As we celebrate the Advent season, I’d like to share with you one of my personal favorites, a Christmas-time short story I call… Joy Comes in the Morning.
You might want to bookmark our homepage to keep the whole story in one place! Enjoy!
A Short Story for Christmas-Time Reading
Weeping may remain for a night, but rejoicing comes in the morning. Ps 30:5b NIV
It was a beautiful Christmas Eve. One of those picture-perfect moon-lit evenings when the fresh-fallen snow hangs so gently from the boughs of the evergreen trees. Everyone in town is now tucked warmly in their beds, awaiting their annual midnight visit from ‘ole Saint Nick. The town hall clock strikes midnight and just like that, the jingle of sleigh bells is heard in the distance. Soon every home will have been visited by Santa Claus and his famous reindeer.
Yet this particular year, something is different. Very different, indeed. It seems that Santa is not nearly as jolly as he has been in the past. As he hops down the chimney of Dr. White’s big two-story home, he’s huffing and puffing a bit more than usual. And rather than his jovial Ho-Ho-Ho, we hear more of a mumbling and grumbling that resembles the growling of a puppy who is about to have her doggie treat stolen away.
It seems that this year, Santa is finding fewer and fewer homes where his visit is all that important. Seems like now-a-days, more and more people around the world are able to go about their own Christmas shopping, buying this and that toy, or game, or gadget on their own. Seems like nobody needs Santa anymore to bring that one-of-a-kind, special gift that makes Christmas morning so special.
Now Santa, as you know, has been delivering Christmas presents to children around the world for a very long time. Year after year, his workshop bustles with activity. Little elves scurrying about, making hundreds and thousands, no wait, millions and billions of specially designed toys, each carefully crafted according to very specific orders from Santa, himself.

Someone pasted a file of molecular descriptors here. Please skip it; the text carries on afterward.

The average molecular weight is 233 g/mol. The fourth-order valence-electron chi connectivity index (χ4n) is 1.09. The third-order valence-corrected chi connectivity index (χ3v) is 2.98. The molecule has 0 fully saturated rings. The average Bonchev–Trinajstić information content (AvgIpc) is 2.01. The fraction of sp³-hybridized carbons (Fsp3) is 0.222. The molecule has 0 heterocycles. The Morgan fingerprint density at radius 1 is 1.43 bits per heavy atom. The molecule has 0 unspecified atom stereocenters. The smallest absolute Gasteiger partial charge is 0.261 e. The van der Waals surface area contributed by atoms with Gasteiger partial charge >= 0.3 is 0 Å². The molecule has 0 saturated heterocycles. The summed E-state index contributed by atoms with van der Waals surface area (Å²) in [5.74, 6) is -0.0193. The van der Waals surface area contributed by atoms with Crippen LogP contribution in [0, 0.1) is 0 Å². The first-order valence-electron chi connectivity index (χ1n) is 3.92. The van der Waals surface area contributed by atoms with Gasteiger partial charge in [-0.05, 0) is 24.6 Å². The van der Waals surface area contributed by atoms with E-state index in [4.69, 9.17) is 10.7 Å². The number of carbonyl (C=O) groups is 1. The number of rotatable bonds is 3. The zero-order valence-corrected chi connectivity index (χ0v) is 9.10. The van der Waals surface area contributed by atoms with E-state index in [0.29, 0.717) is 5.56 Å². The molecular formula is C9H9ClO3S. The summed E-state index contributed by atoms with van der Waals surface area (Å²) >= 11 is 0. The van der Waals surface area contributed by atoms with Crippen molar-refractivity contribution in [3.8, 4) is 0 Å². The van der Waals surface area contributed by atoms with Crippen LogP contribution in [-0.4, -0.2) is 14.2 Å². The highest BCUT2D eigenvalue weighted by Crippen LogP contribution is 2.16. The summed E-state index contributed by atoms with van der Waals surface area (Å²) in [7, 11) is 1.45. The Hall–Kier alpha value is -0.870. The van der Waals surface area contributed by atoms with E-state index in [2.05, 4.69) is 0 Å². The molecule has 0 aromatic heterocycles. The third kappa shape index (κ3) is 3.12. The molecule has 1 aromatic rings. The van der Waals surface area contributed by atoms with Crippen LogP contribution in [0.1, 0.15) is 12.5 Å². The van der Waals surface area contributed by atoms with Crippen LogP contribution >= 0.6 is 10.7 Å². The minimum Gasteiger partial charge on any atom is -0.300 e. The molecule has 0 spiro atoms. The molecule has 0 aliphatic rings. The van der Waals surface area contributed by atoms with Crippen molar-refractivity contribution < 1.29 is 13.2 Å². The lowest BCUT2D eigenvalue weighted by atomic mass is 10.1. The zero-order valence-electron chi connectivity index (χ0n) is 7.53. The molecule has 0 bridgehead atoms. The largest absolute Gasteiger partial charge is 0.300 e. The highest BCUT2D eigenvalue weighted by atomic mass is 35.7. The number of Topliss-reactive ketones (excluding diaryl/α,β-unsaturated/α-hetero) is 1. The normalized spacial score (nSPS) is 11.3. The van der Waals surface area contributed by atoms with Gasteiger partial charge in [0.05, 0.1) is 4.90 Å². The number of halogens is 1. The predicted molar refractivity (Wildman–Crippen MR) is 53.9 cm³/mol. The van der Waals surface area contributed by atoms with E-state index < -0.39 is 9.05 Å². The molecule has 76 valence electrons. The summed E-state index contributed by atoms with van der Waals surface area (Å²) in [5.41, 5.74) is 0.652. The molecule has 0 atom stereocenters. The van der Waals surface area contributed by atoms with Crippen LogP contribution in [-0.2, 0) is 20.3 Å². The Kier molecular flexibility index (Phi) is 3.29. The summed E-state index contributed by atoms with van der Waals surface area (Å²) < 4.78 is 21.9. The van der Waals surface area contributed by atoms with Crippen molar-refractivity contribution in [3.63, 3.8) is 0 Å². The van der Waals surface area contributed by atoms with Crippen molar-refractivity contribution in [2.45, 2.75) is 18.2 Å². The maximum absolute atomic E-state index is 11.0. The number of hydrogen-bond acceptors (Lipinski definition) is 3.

In recent years, these special orders have been on the decline. As a matter of fact, would you believe that last year, Santa returned back to the North Pole on Christmas Eve with over 10,000 unwanted toys? Apparently parents made other plans to buy fancy electronic games or other wiz-banged computerized gadgets that the children much preferred over Santa’s toys. To Santa Claus, a man who takes his work very seriously, this was a big blow not only to his business, but to him personally.
This year, by the time Santa arrived at Dr. White’s home, he was finding that nearly half of the items he had brought with him were simply not needed. To add insult to injury, the good doctor’s house was so crammed with store-bought gifts that Santa, in his growing disappointment and disgust, decided there was only enough room for a few North Pole candy canes to be scattered here and there beneath the tree. For heaven’s sakes, even the stockings that were hung with care over Dr. White’s fireplace were already brimming with store-bought candy and other pre-packaged goodies. Why there wasn’t any room for even one small slice of Mrs. Claus’ famous fudge! What’s a person to do?
So by the time Santa arises up Dr. White’s fireplace, we find him mumbling and grumbling much louder than when he descended. As he walks toward his sleigh, the reindeer are getting a pretty good earful on how tired old St. Nick is of traveling from town to town on Christmas Eve, only to find more and more people not really all that excited about his visit.
“I’m getting kind of sick of this, Blitzen.” Santa says, as he throws the leftover presents back onto his sleigh.
“Why do I bother? What’s the use? I work my fingers to the bone for 364 days each year, getting myself ready to bring special gifts to children all over the world. Yet town after town, I find the same thing. Nobody cares anymore. Nobody, Comet. Nobody! Why at the last house, all I found on the table was a smashed-up butter cookie and a half-full glass of soy milk. Rudolph, I’m just not sure I want to keep doing this year after year, what about you?”
Rudolph took a deep breath and hurried the reindeer team onto the next house. Maybe there they’d find an expectant household who would truly appreciate all Santa does in making Christmas so special. Well, sad to say, our story doesn’t get much better from here on. By the time, Santa and his team of reindeer get back to the North Pole, Santa’s mood has soured just about as much as that lukewarm milk he drank back at the Baxter home in Poughkeepsie.
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